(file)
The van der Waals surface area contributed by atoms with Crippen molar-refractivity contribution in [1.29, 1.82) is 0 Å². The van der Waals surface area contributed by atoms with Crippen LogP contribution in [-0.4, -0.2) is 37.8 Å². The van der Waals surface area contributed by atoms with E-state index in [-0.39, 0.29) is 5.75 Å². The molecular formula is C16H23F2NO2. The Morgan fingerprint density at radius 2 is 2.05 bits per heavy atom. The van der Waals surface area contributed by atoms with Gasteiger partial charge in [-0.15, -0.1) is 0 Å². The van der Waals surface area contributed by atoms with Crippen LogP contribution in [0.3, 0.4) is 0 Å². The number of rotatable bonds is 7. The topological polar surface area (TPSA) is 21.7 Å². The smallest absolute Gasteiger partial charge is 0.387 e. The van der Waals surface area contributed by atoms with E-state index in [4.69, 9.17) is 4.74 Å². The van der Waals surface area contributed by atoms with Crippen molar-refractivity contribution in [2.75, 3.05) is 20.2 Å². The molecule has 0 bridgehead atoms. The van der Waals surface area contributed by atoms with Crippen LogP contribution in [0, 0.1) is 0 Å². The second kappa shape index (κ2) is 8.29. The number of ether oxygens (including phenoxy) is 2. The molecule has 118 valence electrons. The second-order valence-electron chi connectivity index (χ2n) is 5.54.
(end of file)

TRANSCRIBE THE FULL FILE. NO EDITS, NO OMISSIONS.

The van der Waals surface area contributed by atoms with Crippen molar-refractivity contribution in [1.29, 1.82) is 0 Å². The van der Waals surface area contributed by atoms with Crippen LogP contribution in [-0.4, -0.2) is 37.8 Å². The van der Waals surface area contributed by atoms with E-state index in [-0.39, 0.29) is 5.75 Å². The molecular formula is C16H23F2NO2. The Morgan fingerprint density at radius 2 is 2.05 bits per heavy atom. The van der Waals surface area contributed by atoms with Gasteiger partial charge in [-0.15, -0.1) is 0 Å². The van der Waals surface area contributed by atoms with Crippen LogP contribution in [0.3, 0.4) is 0 Å². The number of rotatable bonds is 7. The topological polar surface area (TPSA) is 21.7 Å². The smallest absolute Gasteiger partial charge is 0.387 e. The van der Waals surface area contributed by atoms with E-state index in [4.69, 9.17) is 4.74 Å². The van der Waals surface area contributed by atoms with Crippen molar-refractivity contribution in [2.75, 3.05) is 20.2 Å². The molecule has 0 bridgehead atoms. The van der Waals surface area contributed by atoms with Crippen LogP contribution in [0, 0.1) is 0 Å². The second kappa shape index (κ2) is 8.29. The number of ether oxygens (including phenoxy) is 2. The molecule has 118 valence electrons. The second-order valence-electron chi connectivity index (χ2n) is 5.54.